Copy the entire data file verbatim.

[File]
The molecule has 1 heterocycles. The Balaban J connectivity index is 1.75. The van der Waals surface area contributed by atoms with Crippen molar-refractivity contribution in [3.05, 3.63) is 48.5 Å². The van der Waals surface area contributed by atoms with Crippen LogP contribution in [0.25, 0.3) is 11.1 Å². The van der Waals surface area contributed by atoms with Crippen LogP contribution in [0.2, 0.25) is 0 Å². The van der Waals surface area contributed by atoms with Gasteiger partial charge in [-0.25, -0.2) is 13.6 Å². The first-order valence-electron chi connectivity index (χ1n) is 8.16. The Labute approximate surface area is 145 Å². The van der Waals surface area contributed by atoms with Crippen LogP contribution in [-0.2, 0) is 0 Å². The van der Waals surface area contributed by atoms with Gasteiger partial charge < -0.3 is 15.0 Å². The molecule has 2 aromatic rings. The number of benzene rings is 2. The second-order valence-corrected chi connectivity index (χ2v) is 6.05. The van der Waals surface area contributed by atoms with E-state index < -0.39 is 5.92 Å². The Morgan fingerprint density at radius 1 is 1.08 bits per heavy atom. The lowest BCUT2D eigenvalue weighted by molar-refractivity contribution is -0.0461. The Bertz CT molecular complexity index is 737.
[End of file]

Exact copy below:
The molecule has 1 heterocycles. The Balaban J connectivity index is 1.75. The van der Waals surface area contributed by atoms with Crippen molar-refractivity contribution in [3.05, 3.63) is 48.5 Å². The van der Waals surface area contributed by atoms with Crippen LogP contribution in [0.25, 0.3) is 11.1 Å². The van der Waals surface area contributed by atoms with Crippen LogP contribution in [0.2, 0.25) is 0 Å². The van der Waals surface area contributed by atoms with Gasteiger partial charge in [-0.25, -0.2) is 13.6 Å². The first-order valence-electron chi connectivity index (χ1n) is 8.16. The Labute approximate surface area is 145 Å². The van der Waals surface area contributed by atoms with Crippen LogP contribution in [-0.2, 0) is 0 Å². The van der Waals surface area contributed by atoms with Gasteiger partial charge < -0.3 is 15.0 Å². The molecule has 2 aromatic rings. The number of benzene rings is 2. The second-order valence-corrected chi connectivity index (χ2v) is 6.05. The van der Waals surface area contributed by atoms with E-state index < -0.39 is 5.92 Å². The Morgan fingerprint density at radius 1 is 1.08 bits per heavy atom. The lowest BCUT2D eigenvalue weighted by molar-refractivity contribution is -0.0461. The Bertz CT molecular complexity index is 737.